NT AUSTRALIA  -  KAKADU YELLOW WATER CRUISE

July 17/2006

We stayed overnight at Kakadu Lodge in a tiny box that was a converted storage unit with only a bunkbed and a window. A shared bath and shower was across the lot. There was an expensive bar/restaurant, the only choice for miles so we had a bite to eat before retiring.

At 9am the bus departed form the resort to take us the short distance to begin our crocodile sighting tour!

Yellow Water River Cruise

Yellow Water Wetlands is part of the South Alligator River floodplain. A boardwalk leads through the swampland to canopied boats that cruise past meters long crocodiles sunning themselves on the banks. Less threatening  wildlife was abundant around the  Billibong as we stopped for close up sightings of bird life of all kinds, Jabiru storks, pied geese, and ducks.

Crocodiles rule the waters

Birdlife Galore

As we meandered through the floodplains we came upon a bountiful diversity of migratory birds. Our guide was great with the commentary as the boat slithered into the shallows and stopped for photos.

Crocodile Sightings

Despite how well they are camouflaged, we saw many of the 40 salties that live in the area as they lazed unconcerned  on the banks of the East Alligator River.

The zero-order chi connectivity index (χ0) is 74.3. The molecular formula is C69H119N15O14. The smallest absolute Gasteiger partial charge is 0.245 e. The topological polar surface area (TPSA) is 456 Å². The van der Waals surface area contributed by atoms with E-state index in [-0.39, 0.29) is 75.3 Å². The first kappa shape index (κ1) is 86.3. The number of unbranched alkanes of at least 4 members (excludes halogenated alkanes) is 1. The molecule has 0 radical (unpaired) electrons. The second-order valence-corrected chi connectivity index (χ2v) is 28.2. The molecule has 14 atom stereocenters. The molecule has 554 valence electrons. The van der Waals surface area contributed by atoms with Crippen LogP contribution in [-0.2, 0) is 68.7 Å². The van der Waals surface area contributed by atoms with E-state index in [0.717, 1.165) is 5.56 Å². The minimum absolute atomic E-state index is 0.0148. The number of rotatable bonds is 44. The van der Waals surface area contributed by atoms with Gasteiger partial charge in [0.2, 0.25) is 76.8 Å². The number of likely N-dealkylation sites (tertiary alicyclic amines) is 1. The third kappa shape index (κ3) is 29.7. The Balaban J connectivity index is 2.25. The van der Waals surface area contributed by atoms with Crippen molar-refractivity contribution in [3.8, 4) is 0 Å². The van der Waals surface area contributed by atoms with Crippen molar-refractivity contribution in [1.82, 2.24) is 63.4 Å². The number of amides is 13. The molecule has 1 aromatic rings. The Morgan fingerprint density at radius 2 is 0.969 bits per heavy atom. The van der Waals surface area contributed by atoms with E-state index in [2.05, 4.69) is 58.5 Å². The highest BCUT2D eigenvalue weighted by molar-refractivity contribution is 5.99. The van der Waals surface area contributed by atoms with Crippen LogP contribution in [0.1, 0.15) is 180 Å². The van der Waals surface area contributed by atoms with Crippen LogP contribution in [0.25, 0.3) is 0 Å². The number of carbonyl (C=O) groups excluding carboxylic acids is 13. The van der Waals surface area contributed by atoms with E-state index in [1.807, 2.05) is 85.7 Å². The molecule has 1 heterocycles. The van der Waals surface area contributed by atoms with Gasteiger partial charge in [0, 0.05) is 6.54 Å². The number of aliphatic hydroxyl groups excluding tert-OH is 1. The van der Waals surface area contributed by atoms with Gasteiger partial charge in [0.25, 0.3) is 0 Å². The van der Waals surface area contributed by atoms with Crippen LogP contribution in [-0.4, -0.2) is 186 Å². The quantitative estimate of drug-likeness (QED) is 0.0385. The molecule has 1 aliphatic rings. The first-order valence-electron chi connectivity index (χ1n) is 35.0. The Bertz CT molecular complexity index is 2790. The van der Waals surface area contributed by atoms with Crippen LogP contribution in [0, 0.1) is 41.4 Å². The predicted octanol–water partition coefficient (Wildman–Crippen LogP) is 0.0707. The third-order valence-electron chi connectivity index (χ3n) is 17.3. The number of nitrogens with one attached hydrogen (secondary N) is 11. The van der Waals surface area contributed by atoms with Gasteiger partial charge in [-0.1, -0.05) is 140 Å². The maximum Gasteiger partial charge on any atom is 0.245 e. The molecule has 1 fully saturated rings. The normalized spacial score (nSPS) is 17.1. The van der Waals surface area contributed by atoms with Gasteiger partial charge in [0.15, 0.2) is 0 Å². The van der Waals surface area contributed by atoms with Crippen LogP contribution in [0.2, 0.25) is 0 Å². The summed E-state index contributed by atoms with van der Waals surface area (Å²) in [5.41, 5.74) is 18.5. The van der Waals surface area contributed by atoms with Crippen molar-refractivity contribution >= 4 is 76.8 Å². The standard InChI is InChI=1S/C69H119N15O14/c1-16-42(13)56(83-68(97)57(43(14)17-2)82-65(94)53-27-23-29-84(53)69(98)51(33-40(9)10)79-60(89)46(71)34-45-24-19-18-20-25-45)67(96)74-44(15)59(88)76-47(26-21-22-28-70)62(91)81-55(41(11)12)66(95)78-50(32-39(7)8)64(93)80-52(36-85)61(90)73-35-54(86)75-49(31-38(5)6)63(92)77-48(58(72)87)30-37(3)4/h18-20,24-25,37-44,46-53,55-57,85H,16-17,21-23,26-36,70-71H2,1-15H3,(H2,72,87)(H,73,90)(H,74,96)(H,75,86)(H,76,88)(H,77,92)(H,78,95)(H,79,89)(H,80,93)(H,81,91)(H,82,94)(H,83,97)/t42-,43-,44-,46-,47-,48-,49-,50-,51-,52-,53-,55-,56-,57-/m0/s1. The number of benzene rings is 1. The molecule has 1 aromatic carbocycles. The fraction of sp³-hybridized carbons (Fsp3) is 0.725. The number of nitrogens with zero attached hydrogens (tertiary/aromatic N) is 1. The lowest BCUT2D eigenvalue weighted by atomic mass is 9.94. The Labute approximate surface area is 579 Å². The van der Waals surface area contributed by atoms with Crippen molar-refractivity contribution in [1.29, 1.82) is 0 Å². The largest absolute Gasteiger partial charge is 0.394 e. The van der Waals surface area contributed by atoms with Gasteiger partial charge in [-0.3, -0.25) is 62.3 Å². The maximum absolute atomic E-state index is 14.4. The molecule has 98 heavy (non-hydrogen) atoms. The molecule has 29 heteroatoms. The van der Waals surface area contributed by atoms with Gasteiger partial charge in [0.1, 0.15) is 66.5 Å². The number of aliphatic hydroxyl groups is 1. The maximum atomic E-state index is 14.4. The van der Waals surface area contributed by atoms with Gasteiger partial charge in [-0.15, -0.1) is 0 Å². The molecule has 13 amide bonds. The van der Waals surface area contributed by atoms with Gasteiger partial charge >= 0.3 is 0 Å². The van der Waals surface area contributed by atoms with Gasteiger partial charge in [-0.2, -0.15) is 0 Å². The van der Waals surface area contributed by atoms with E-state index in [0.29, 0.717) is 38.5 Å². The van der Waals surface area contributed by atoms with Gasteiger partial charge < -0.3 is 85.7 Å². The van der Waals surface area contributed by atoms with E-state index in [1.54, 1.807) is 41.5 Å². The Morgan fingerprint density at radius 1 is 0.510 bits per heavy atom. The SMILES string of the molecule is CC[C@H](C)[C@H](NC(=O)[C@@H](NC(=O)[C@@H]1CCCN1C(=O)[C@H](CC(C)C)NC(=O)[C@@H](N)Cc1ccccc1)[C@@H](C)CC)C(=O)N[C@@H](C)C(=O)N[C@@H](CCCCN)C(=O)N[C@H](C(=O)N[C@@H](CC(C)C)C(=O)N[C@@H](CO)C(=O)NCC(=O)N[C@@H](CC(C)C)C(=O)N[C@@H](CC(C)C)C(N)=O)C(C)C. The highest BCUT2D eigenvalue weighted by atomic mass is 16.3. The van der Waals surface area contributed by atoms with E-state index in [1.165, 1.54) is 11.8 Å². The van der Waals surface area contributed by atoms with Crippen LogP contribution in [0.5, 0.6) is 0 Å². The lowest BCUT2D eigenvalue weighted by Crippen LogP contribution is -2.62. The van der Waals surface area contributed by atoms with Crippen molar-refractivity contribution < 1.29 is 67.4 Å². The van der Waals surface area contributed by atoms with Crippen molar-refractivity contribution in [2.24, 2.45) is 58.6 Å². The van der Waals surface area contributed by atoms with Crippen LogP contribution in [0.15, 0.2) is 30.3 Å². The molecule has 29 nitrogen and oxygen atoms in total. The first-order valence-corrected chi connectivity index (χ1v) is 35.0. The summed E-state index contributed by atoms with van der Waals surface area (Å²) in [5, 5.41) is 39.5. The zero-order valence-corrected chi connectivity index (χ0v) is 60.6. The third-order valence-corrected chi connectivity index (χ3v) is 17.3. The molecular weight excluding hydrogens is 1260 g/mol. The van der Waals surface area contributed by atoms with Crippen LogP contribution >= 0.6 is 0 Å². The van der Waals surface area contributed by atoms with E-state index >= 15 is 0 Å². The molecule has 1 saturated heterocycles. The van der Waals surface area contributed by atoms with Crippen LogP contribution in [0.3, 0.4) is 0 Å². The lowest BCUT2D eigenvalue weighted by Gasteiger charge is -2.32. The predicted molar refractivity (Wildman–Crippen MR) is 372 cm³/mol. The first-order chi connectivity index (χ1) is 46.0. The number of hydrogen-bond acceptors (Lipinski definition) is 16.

Between 1940 and 1960 crocodiles were hunted nearly to extinction for their skins and for sport. 

By 1971 the species was protected and the aggressive crocodile population has now increased to an alarming number, causing problems from attacks throughout Australia.

Crocs can remain under water for over an hour and can travel faster than 10 km per hour. They can reach a size of 6 meters and can live for at least 70 years.

The Jabiru are impressively huge storks that were nesting while we visited the Park.

After our cruise we visited the Warradjan Aboriginal Cultural Centre. The centre contains displays of Aboriginal culture ranging from tools and rock art to discussions about the current tensions between the communities of Kakadu. Videos of local Aboriginal people make statements on the future of their land and community.

On our way back to Darwin we stopped for a hike around Aurora Kakadu Resort, a 3.6 km circular walk through monsoon forest and along the margins of a billibong. There was the usual croc warning signs at the waters edge, where birdlife wandered about seemingly unaware of any danger.

We also made friends with a kangaroo who grazed on the grass where the car was parked.